The Welsh First-Five, Dan Biggar, has been in sensational form this tournament. Most recognisable for his peculiar goal kicking technique, don’t let his “Macarena” fool you, he has been controlling his team tactically all tournament.

He has had several combinations outside him due to the injuries but he still ignites his big wingers, giving them space and time to be at their best.

His goal kicking has been radar like too, kicking at 94% and putting over 12 penalties. If South Africa give away penalties in range, money’s on Biggar to knock it over.

Gareth Davies.

What can be said about this man? Becoming a professional Rugby player at the age of 17, he clearly showed talent at a young age. He had only 4 test matches under his belt before been thrown into the mix at this year’s RWC due to the injury to first choice halfback, Rhys Webb.

He took this opportunity with both hands and is one of the best halfback’s at the tournament so far. He has carried his team at times with his energetic running and snipping around the rucks. This has lead to 7 clean breaks, 9 defenders beaten and 4 tries, one of which was the winning try against England.

These stats easily clear him as the best attacking halfback at the tournament and if he can bring this fantastic attacking game to the quarter final, it will put Wales in a great position to tire out the bigger South African team.

Gareth Davies of Wales gets past Bryan Habana of South Africa - Photo Courtesy of Huw Evans Picture Agency
Gareth Davies of Wales gets past Bryan Habana of South Africa – Photo Courtesy of Huw Evans Picture Agency

South Africa

Tall Timber.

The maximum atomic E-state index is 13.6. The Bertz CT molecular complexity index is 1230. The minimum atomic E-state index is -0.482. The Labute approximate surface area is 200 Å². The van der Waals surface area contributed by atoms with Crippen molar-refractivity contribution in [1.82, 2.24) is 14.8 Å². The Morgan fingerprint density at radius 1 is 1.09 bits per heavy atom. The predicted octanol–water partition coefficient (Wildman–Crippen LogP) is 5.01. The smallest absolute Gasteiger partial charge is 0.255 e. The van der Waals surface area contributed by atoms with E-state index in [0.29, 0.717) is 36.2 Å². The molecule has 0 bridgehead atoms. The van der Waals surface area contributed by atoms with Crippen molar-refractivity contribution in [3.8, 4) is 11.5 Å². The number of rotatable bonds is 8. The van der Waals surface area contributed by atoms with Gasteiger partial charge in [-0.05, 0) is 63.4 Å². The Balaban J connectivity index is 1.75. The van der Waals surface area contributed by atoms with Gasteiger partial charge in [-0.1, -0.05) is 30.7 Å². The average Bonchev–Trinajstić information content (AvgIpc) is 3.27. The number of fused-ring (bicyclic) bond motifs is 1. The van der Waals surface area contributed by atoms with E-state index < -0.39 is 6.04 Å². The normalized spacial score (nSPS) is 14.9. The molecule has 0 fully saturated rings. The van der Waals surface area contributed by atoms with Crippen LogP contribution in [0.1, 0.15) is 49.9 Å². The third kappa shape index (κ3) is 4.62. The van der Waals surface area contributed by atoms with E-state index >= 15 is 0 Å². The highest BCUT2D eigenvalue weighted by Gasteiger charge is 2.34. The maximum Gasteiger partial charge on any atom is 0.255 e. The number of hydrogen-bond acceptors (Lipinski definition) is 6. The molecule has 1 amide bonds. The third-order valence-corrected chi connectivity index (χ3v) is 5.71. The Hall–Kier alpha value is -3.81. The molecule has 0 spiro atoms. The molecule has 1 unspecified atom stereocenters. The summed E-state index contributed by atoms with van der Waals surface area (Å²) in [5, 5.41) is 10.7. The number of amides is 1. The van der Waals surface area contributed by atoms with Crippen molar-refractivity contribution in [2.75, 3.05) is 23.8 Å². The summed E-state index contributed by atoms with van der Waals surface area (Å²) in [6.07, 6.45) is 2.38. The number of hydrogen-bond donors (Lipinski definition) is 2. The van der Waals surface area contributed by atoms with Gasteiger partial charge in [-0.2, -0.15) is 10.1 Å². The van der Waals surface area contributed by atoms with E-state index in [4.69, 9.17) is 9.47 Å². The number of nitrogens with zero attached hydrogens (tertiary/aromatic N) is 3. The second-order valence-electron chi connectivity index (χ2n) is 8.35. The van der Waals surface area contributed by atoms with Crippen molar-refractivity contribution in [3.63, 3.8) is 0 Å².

With the injury to Victor Matfield, it almost comes as a blessing in disguise as it allows Coach Heyneke Meyer to play his 2 best locks in Eben Etzebeth and Lood de Jagger. The only word that can describe these 2 is dominant.

Eben Etzebeth at 2.04m and 117kg has really exerted his physical dominance at this tournament, he has carried the ball 18 times over the gain line and these carries have often been in scrappy tight situations.

His fellow locking partner, Lood de Jagger has been immense at this year’s RWC. The statistics columns almost always feature his name and he is almost always the player getting his team on the front foot, whether it is from a huge tackle (he’s made the 2nd most in the tournament with 50) or a big carry (he’s made 21 over the gain line) you can count on him to step up. His work rate is just enormous; he seems to pop up all over the field.

Wales will have to shut these 2 down. They have shown they can do this, David Pocock almost had no impact on the game last week, however Australia still won the contest. This will be a key area of the game.

Attacking Rugby.